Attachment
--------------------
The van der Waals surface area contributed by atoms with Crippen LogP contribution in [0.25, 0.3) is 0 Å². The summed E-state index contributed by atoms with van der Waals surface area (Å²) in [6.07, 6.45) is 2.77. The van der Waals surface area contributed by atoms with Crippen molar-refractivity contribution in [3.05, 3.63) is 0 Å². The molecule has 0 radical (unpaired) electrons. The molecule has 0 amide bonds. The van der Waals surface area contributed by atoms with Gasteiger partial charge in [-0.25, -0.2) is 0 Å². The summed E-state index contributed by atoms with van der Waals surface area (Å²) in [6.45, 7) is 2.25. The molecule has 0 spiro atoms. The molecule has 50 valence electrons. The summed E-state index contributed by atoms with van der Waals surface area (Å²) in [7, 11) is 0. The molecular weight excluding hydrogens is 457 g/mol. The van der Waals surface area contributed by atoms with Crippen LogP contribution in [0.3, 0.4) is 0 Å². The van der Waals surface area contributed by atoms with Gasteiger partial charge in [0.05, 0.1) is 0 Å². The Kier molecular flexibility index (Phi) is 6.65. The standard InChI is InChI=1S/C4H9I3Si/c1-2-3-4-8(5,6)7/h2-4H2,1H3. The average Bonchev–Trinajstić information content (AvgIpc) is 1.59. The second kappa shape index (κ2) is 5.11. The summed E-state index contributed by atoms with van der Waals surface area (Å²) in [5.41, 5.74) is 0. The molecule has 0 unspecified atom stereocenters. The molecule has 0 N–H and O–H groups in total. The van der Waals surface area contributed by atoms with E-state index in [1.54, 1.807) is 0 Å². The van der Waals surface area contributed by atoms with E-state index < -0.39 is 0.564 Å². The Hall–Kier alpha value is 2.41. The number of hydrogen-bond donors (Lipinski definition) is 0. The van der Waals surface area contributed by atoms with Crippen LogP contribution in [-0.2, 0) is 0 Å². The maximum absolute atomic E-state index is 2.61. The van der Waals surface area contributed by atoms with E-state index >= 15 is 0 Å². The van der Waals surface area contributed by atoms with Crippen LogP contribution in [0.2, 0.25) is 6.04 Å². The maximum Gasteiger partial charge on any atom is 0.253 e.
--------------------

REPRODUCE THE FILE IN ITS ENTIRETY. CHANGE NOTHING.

The van der Waals surface area contributed by atoms with Crippen LogP contribution in [0.25, 0.3) is 0 Å². The summed E-state index contributed by atoms with van der Waals surface area (Å²) in [6.07, 6.45) is 2.77. The van der Waals surface area contributed by atoms with Crippen molar-refractivity contribution in [3.05, 3.63) is 0 Å². The molecule has 0 radical (unpaired) electrons. The molecule has 0 amide bonds. The van der Waals surface area contributed by atoms with Gasteiger partial charge in [-0.25, -0.2) is 0 Å². The summed E-state index contributed by atoms with van der Waals surface area (Å²) in [6.45, 7) is 2.25. The molecule has 0 spiro atoms. The molecule has 50 valence electrons. The summed E-state index contributed by atoms with van der Waals surface area (Å²) in [7, 11) is 0. The molecular weight excluding hydrogens is 457 g/mol. The van der Waals surface area contributed by atoms with Crippen LogP contribution in [0.3, 0.4) is 0 Å². The van der Waals surface area contributed by atoms with Gasteiger partial charge in [0.05, 0.1) is 0 Å². The Kier molecular flexibility index (Phi) is 6.65. The standard InChI is InChI=1S/C4H9I3Si/c1-2-3-4-8(5,6)7/h2-4H2,1H3. The average Bonchev–Trinajstić information content (AvgIpc) is 1.59. The second kappa shape index (κ2) is 5.11. The summed E-state index contributed by atoms with van der Waals surface area (Å²) in [5.41, 5.74) is 0. The molecule has 0 unspecified atom stereocenters. The molecule has 0 N–H and O–H groups in total. The van der Waals surface area contributed by atoms with E-state index in [1.54, 1.807) is 0 Å². The van der Waals surface area contributed by atoms with E-state index < -0.39 is 0.564 Å². The Hall–Kier alpha value is 2.41. The number of hydrogen-bond donors (Lipinski definition) is 0. The van der Waals surface area contributed by atoms with Crippen LogP contribution in [-0.2, 0) is 0 Å². The maximum absolute atomic E-state index is 2.61. The van der Waals surface area contributed by atoms with E-state index >= 15 is 0 Å². The van der Waals surface area contributed by atoms with Crippen LogP contribution in [0.2, 0.25) is 6.04 Å². The maximum Gasteiger partial charge on any atom is 0.253 e.